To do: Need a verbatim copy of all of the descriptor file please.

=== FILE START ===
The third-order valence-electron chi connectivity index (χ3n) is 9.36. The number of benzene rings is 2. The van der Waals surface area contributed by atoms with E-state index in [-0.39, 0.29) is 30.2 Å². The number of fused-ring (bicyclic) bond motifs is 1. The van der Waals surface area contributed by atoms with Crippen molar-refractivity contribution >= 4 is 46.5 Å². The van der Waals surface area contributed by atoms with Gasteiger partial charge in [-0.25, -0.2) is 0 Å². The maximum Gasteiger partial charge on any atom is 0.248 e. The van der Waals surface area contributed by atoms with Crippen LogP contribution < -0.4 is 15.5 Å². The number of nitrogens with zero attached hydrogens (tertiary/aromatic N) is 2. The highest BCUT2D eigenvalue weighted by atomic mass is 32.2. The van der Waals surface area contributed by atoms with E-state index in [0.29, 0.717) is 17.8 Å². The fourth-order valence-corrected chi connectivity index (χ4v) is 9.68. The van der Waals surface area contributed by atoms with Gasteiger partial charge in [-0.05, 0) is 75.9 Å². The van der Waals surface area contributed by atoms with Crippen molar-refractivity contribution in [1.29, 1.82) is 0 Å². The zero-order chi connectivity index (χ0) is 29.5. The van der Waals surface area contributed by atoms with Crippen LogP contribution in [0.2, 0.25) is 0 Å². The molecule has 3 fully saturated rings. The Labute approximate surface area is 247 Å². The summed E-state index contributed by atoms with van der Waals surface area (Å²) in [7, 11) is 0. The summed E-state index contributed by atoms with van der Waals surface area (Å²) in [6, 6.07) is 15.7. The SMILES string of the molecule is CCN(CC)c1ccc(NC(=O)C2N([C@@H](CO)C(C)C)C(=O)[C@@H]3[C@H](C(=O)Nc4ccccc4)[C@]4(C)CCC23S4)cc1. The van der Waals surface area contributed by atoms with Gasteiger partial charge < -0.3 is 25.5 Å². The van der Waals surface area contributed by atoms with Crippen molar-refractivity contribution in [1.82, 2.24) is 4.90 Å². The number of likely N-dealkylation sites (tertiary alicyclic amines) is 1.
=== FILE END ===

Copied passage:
The third-order valence-electron chi connectivity index (χ3n) is 9.36. The number of benzene rings is 2. The van der Waals surface area contributed by atoms with E-state index in [-0.39, 0.29) is 30.2 Å². The number of fused-ring (bicyclic) bond motifs is 1. The van der Waals surface area contributed by atoms with Crippen molar-refractivity contribution >= 4 is 46.5 Å². The van der Waals surface area contributed by atoms with Gasteiger partial charge in [-0.25, -0.2) is 0 Å². The maximum Gasteiger partial charge on any atom is 0.248 e. The van der Waals surface area contributed by atoms with Crippen LogP contribution < -0.4 is 15.5 Å². The number of nitrogens with zero attached hydrogens (tertiary/aromatic N) is 2. The highest BCUT2D eigenvalue weighted by atomic mass is 32.2. The van der Waals surface area contributed by atoms with E-state index in [0.29, 0.717) is 17.8 Å². The fourth-order valence-corrected chi connectivity index (χ4v) is 9.68. The van der Waals surface area contributed by atoms with Gasteiger partial charge in [-0.05, 0) is 75.9 Å². The van der Waals surface area contributed by atoms with Crippen molar-refractivity contribution in [1.29, 1.82) is 0 Å². The zero-order chi connectivity index (χ0) is 29.5. The van der Waals surface area contributed by atoms with Crippen LogP contribution in [0.2, 0.25) is 0 Å². The molecule has 3 fully saturated rings. The Labute approximate surface area is 247 Å². The summed E-state index contributed by atoms with van der Waals surface area (Å²) in [7, 11) is 0. The summed E-state index contributed by atoms with van der Waals surface area (Å²) in [6, 6.07) is 15.7. The SMILES string of the molecule is CCN(CC)c1ccc(NC(=O)C2N([C@@H](CO)C(C)C)C(=O)[C@@H]3[C@H](C(=O)Nc4ccccc4)[C@]4(C)CCC23S4)cc1. The van der Waals surface area contributed by atoms with Gasteiger partial charge < -0.3 is 25.5 Å². The van der Waals surface area contributed by atoms with Crippen molar-refractivity contribution in [1.82, 2.24) is 4.90 Å². The number of likely N-dealkylation sites (tertiary alicyclic amines) is 1.